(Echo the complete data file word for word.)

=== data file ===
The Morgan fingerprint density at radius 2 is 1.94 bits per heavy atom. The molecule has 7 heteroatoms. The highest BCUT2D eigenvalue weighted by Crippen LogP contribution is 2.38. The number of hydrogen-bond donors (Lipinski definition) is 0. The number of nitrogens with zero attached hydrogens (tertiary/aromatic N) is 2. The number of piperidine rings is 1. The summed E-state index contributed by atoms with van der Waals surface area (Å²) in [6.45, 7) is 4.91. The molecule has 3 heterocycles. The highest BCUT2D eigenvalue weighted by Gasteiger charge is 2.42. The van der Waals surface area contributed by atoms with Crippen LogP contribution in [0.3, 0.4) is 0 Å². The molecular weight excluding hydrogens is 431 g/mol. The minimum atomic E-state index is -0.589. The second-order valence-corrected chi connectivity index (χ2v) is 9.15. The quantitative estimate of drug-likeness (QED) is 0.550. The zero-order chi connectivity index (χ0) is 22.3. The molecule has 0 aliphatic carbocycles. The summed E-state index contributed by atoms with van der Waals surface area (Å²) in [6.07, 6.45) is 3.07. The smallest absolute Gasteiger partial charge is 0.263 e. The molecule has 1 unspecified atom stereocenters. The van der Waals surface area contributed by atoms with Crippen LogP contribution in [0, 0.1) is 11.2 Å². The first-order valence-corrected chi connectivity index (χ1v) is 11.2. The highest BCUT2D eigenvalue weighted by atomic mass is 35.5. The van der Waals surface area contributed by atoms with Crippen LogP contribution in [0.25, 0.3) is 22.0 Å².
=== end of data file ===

The Morgan fingerprint density at radius 2 is 1.94 bits per heavy atom. The molecule has 7 heteroatoms. The highest BCUT2D eigenvalue weighted by Crippen LogP contribution is 2.38. The number of hydrogen-bond donors (Lipinski definition) is 0. The number of nitrogens with zero attached hydrogens (tertiary/aromatic N) is 2. The number of piperidine rings is 1. The summed E-state index contributed by atoms with van der Waals surface area (Å²) in [6.45, 7) is 4.91. The molecule has 3 heterocycles. The highest BCUT2D eigenvalue weighted by Gasteiger charge is 2.42. The van der Waals surface area contributed by atoms with Crippen LogP contribution in [0.3, 0.4) is 0 Å². The molecular weight excluding hydrogens is 431 g/mol. The minimum atomic E-state index is -0.589. The second-order valence-corrected chi connectivity index (χ2v) is 9.15. The quantitative estimate of drug-likeness (QED) is 0.550. The zero-order chi connectivity index (χ0) is 22.3. The molecule has 0 aliphatic carbocycles. The summed E-state index contributed by atoms with van der Waals surface area (Å²) in [6.07, 6.45) is 3.07. The smallest absolute Gasteiger partial charge is 0.263 e. The molecule has 1 unspecified atom stereocenters. The van der Waals surface area contributed by atoms with Crippen LogP contribution in [0, 0.1) is 11.2 Å². The first-order valence-corrected chi connectivity index (χ1v) is 11.2. The highest BCUT2D eigenvalue weighted by atomic mass is 35.5. The van der Waals surface area contributed by atoms with Crippen LogP contribution in [0.25, 0.3) is 22.0 Å².